Holy smoke. These were the best ribs we'd ever tried in Nashville. When burly proprietor Jon Heidelberg (who proudly repeats his motto, "Never trust a skinny cook!") peeled back the aluminum foil and drew his knife between the ribs, they parted like Popsicles on a hot day. The meat was permeated with smoke and fell off the bone, and the crust had a spicy, faintly vinegary tang. One bite of this porcine crack, and I ended up taking home a $12 rack and wishing I'd gotten more. Good thing I thought to get some of those roasted ears of sweet corn that Heidelberg had sizzling on the smoker, along with a gooey slice of his amazing pina colada cake.
Heidelberg hasn't had ribs the past few weeks, but we hear that at Saturday's market he'll have those and something called "tiger wings," which sold out four dozen in 10 minutes the last time he brought them. We asked him to share something of his process, and he sent this reply:
But apparently, somebody left the back door open, because two of my favorite barbecue derelicts are taking over the joint for a weekend next month. Carey Bringle, infamously known as The Peg Leg Porker and Pat Martin of Martin's Barbecue Shack have been named as professors of pork at Blackberry Farm's BBQ IQ Weekend Aug. 7-10. I'm certain they'll be on their best behavior as they teach the hoi polloi the secrets of applying smoke to meat. However, if Pat doesn't demonstrate at least of few of his party tricks, those folks won't be getting their money's worth.
Carey and Pat will be joined by pitmasters Kenny Callaghan from New York City's Blue Smoke and Nick Pihakis and Drew Robinson of Jim n' Nick's BBQ in Birmingham. Liquid entertainment will be provided by Lamborn Family Wines out of Napa in addition to a separate tasting of fine whiskeys. Check out the full description from the Blackberry Farm website:
Twitterzens offered several good suggestions about where to eat in Antioch before a lake trip, and we settled on Fat Boy's on Murfreesboro Road.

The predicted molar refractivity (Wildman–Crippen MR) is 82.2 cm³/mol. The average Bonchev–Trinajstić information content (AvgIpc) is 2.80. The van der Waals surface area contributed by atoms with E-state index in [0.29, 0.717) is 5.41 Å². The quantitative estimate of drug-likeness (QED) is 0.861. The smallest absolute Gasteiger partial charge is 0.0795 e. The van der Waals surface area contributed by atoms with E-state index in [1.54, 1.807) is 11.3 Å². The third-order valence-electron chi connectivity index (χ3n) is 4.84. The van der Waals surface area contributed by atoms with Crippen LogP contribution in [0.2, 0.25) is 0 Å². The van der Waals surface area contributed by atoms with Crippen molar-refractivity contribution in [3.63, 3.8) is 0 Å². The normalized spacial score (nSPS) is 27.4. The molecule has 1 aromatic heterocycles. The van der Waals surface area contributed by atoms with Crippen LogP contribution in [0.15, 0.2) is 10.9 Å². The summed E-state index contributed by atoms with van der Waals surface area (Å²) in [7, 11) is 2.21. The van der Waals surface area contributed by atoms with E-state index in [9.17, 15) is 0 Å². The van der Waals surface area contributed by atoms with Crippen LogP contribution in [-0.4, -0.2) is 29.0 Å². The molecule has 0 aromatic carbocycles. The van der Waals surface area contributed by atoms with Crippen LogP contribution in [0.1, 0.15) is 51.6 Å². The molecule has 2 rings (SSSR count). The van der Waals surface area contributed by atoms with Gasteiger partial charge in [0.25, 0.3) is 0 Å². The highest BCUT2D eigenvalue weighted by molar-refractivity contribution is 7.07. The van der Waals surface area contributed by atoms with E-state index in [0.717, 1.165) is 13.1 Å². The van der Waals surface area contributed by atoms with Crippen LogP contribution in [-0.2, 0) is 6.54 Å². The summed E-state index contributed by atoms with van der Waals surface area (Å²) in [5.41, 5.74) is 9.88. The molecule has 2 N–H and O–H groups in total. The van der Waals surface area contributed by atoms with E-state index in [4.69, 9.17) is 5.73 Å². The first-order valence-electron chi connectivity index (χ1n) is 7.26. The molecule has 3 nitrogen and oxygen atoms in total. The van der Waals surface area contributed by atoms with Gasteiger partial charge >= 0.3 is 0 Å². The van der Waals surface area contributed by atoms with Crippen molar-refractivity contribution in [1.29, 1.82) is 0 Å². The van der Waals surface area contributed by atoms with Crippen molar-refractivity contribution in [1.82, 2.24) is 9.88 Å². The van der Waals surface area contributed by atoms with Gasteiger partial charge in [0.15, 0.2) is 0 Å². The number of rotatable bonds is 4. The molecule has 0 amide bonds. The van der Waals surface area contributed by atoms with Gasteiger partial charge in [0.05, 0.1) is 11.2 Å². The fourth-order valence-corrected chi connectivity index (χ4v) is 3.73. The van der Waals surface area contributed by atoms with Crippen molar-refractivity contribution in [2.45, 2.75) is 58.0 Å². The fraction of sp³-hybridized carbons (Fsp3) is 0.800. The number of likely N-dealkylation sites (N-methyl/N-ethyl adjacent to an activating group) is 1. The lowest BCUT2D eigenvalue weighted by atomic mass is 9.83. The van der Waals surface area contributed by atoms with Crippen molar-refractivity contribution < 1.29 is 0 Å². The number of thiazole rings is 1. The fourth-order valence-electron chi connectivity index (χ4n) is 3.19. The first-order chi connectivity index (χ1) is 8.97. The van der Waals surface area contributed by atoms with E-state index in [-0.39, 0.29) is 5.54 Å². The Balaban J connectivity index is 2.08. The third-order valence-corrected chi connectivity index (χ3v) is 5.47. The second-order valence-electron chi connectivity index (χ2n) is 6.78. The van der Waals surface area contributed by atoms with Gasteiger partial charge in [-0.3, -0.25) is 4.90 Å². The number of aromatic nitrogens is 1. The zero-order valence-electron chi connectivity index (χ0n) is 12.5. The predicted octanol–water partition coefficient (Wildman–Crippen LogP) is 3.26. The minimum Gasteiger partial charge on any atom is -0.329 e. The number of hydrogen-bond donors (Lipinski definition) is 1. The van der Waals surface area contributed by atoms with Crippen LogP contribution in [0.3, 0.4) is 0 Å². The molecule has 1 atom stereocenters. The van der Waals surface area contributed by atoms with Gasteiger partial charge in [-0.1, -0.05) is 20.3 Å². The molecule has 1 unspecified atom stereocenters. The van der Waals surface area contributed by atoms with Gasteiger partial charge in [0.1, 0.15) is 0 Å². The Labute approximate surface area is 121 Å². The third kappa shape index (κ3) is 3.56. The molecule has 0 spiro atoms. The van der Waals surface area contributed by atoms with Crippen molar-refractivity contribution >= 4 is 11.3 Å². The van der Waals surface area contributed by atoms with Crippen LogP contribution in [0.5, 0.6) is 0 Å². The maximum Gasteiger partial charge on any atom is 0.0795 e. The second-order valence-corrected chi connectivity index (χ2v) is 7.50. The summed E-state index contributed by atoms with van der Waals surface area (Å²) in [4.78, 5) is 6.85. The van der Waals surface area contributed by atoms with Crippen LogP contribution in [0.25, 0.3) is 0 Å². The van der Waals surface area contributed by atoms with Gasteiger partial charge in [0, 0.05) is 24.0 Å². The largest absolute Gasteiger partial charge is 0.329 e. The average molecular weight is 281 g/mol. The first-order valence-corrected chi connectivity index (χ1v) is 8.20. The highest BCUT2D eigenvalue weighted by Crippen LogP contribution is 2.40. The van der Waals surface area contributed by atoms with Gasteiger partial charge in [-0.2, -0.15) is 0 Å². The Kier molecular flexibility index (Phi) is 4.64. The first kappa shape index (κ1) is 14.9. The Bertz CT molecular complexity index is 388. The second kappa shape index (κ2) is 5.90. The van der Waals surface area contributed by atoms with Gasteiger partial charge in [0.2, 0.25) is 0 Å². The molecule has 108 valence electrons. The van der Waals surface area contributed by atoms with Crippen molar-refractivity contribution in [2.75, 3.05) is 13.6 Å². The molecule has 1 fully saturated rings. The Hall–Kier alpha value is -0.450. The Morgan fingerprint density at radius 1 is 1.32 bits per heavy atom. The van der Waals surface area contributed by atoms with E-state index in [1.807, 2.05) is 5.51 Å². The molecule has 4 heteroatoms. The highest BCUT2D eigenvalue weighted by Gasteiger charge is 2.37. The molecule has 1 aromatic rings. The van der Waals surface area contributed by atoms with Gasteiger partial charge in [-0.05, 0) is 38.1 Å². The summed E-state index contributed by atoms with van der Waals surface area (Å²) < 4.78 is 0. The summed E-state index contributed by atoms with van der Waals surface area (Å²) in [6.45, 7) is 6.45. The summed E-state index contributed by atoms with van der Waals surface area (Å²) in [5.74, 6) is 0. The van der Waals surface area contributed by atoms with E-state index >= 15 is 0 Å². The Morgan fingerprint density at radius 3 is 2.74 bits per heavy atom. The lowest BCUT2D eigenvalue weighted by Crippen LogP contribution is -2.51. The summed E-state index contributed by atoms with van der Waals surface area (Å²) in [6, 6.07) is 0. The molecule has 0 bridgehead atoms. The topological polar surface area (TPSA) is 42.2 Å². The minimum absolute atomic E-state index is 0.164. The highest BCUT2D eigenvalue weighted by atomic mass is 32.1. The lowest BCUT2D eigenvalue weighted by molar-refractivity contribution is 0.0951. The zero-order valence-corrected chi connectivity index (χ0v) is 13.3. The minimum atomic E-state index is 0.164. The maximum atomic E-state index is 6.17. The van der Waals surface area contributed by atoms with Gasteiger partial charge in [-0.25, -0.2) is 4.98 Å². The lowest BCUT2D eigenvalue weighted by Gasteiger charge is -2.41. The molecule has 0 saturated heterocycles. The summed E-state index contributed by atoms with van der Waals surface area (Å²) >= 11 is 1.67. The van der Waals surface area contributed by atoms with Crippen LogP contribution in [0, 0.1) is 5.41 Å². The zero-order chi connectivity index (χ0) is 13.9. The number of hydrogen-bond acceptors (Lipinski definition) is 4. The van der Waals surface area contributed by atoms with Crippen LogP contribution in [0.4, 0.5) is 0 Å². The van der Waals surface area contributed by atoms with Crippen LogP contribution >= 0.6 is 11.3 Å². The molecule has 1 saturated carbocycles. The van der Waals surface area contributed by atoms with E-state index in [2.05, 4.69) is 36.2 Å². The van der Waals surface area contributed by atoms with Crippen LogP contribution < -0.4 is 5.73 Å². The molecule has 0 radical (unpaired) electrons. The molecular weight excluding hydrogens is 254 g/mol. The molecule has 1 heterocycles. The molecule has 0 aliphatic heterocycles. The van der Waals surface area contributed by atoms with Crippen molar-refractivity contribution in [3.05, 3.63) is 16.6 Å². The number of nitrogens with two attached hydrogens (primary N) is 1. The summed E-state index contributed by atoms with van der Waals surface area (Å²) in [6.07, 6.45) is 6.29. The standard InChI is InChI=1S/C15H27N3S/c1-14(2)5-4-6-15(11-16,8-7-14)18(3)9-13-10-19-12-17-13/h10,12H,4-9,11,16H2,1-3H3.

For classic purist barbecue, it's as good as you could hope: smoked and chopped, with a little bark in each sandwich. Fat Boy's serves it without sauce, which means there's no fighting about Memphis-Kansas-Carolina-Texas style. Just smoky meat chopped to bite-size (or should that be "Bites-size"?) and tender enough to enjoy, with just the right chew left so you know it's not overcooked.
Frequent Bites commenter and competition barbecue smoker Rob Marlow asked himself that question a few weeks ago, and came up with the answer. What you do is hook up your smoker to the back of the Ulika-mobile and get your butts down to Alabama to start slow-cooking some pork and handing out some sammiches!
But King James' elite squad ain't got nothing on what Jim ‘N Nick’s Bar-B-Q has assembled to compete in the whole hog category of Memphis in May’s World Championship Barbecue Cooking Contest. The Fatback Collective has to be the prohibitive favorite to win the category, or at least have the most fun at this year's competition. After extensive study, they have chosen to use Iowa-bred Swallow-Belly Mangalitsa breed hogs for their protein source. These huge Hungarian swine are considered to be the "It Pig" of the moment and should offer quite a unique flavor to the barbecue. You can even take a peek at the (un)lucky hogs while they were still on the hoof if you visit the website of Heath Putnam Farms.
Memphis in May's World Championship Barbecue Cooking Contest is Thursday through Saturday, May 12-14. Check out this list of pitmasters:
This year the folks at Jim ‘N Nick’s Bar-B-Q and friends have formed a team of people with a common belief in the celebration and brotherhood of barbecue. The team is comprised of James Beard award winners, celebrated pitmasters, chefs and Southern culturists to create the team Fatback Collective.